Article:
I'm just looking at it now, can see the SaveDlg, the text is put into SaveFileDialog Save; & returned is Save.File(); so I'm just going to look for how that connects & all, but as said an absolute (full directory path) seems to work. So a way round this could be to default a path & anything put into the dialog box would get appended onto it, of course it'd need the proper checking to ensure valid filename & all but it can be done. I'm just going to go & have a look at Save.File() & how it eventually gets to SaveText(HWND, LPCTSTR). (Just to see)

Just so you know, the SaveAs works perfect, it is just the Save that is the problem.

Just so you know, the SaveAs works perfect, it is just the Save that is the problem.

Ah alright, thanks for letting me know I were focusing more on the save as. I just used save & it still works with an absolute path. (In that if choose the full path to the desktop it will still write, any paths that the program doesn't have privilege to save at (for example Program Files, or similar, then it won't work until you've made the program prompt for higher privileges) It seems like the easiest (maybe best, maybe not) way to get around it is to default to a specific path like desktop or documents that is verified to be there. What exactly are you wanting the save to do? I mean obviously you'll want it to save & it seems like the only problem is the actually path defaulting.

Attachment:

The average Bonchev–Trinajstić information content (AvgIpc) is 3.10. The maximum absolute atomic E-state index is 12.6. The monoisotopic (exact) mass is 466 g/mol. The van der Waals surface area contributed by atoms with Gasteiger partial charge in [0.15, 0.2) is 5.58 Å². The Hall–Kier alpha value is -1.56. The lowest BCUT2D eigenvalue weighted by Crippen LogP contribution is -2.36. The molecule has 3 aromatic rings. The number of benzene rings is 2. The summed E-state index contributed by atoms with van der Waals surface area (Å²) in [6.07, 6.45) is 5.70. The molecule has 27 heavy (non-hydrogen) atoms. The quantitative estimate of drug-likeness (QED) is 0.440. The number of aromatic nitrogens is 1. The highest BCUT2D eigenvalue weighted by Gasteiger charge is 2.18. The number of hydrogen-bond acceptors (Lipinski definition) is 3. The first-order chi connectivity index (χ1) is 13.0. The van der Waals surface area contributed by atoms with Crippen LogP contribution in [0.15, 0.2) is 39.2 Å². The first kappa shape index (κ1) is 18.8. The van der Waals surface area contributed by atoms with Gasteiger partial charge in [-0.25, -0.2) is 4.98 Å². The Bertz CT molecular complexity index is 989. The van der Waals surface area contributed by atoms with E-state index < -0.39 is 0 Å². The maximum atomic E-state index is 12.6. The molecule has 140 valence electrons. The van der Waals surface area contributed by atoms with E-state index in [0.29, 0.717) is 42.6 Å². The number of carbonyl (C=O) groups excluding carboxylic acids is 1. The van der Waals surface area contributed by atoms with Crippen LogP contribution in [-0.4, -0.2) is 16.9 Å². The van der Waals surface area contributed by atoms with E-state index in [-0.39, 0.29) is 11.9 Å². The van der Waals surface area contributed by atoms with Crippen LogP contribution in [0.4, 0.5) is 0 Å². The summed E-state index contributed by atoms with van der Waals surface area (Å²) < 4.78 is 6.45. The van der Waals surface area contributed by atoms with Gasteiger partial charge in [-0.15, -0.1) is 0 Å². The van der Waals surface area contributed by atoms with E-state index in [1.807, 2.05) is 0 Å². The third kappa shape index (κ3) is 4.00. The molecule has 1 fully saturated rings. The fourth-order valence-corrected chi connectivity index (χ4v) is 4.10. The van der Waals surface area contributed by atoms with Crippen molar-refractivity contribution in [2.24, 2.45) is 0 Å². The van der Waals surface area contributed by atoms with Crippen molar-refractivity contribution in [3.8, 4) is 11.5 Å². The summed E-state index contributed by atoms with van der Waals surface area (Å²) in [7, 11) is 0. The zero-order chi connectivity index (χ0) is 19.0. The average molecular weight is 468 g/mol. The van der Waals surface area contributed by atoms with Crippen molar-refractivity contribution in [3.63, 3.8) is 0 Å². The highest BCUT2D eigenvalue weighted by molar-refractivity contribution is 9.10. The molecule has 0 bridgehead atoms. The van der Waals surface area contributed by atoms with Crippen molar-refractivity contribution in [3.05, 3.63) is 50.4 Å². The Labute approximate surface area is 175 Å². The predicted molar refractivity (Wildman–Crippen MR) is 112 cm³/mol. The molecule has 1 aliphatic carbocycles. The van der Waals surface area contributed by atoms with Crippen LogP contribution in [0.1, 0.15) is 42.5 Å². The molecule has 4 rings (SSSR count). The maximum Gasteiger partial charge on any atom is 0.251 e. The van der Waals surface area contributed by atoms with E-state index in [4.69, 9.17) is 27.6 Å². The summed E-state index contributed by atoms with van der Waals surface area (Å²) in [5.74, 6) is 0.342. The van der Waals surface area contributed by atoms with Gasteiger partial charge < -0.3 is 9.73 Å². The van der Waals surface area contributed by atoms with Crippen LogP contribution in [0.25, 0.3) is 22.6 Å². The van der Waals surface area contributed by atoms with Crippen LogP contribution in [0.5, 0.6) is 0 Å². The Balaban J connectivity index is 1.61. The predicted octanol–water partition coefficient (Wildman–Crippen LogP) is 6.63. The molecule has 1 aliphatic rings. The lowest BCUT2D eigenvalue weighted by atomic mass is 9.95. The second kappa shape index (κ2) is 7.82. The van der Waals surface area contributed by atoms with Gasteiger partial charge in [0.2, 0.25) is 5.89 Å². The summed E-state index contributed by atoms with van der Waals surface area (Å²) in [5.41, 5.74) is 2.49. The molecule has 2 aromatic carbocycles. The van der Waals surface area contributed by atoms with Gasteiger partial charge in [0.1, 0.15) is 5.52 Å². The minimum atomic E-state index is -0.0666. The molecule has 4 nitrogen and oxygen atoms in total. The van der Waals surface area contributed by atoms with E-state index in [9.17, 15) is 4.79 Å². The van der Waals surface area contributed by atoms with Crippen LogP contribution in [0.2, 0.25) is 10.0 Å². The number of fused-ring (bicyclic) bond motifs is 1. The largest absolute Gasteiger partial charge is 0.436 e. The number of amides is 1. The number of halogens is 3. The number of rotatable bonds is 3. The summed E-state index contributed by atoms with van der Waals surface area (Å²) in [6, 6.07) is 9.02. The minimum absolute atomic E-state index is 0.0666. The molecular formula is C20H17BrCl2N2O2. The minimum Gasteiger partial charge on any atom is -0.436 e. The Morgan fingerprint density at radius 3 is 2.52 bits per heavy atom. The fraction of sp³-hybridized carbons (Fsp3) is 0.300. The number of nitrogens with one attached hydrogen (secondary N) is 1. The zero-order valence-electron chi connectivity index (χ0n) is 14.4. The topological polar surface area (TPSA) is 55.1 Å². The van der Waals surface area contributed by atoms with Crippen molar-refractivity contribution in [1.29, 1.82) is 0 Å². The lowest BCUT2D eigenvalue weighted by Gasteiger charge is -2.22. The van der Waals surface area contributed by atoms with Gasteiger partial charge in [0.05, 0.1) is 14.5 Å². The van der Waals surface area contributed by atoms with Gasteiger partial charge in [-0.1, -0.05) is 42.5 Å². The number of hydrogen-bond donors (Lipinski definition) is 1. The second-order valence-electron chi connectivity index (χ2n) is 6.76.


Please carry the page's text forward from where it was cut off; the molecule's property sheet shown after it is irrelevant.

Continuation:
Edit: It seems that after you've set an absolute path to save the 1st time, for example C:\Users\<Username>\Desktop, even if you close the program & go back into it, every subsequent save will save to that directory & is essentially working as it should. The only problem comes in with the invalid handle is when you cancel, or the 1st time you save you don't give it an absolute path.

The save is supposed to save the changes to the file if one is already open. If one is not, it will send the command message for SaveAs to prompt a dialog.

I have made a program like this before, and I have never needed any higher priviledge to save in Documents. It has always worked before.

My guess is that the fileName variable (LPSTR fileName = "") is not getting the value, but I am unsure. Because when I use tmp_file for the SaveAs, it seems to work. Also, I am using the same file writing function for Save as I am SaveAs. So the handles are exactly the same, so if it is invalid, the SaveAs should report the same error, but it does not.

So therefor the error cannot be in "SaveText()", it must be in the WM_COMMAND case for CTRL_MENU_FILE_SAVE.

And as to why that is I am still completely clueless.

The save is supposed to save the changes to the file if one is already open. If one is not, it will send the command message for SaveAs to prompt a dialog.

I have made a program like this before, and I have never needed any higher priviledge to save in Documents. It has always worked before.

My guess is that the fileName variable (LPSTR fileName = "") is not getting the value, but I am unsure. Because when I use tmp_file for the SaveAs, it seems to work. Also, I am using the same file writing function for Save as I am SaveAs. So the handles are exactly the same, so if it is invalid, the SaveAs should report the same error, but it does not.

So therefor the error cannot be in "SaveText()", it must be in the WM_COMMAND case for CTRL_MENU_FILE_SAVE.

And as to why that is I am still completely clueless.

Alright, I think I see where you're getting at.

So fileName = "", in the Window Procedure it checks if it is "" or not it sends a message for CTRL_MENU_SAVEAS, which calls the function SaveDlg expecting a LPSTR returned. Save Dialog returns the value put into the textbox via Save.File(); Which implementation is in dlgs.h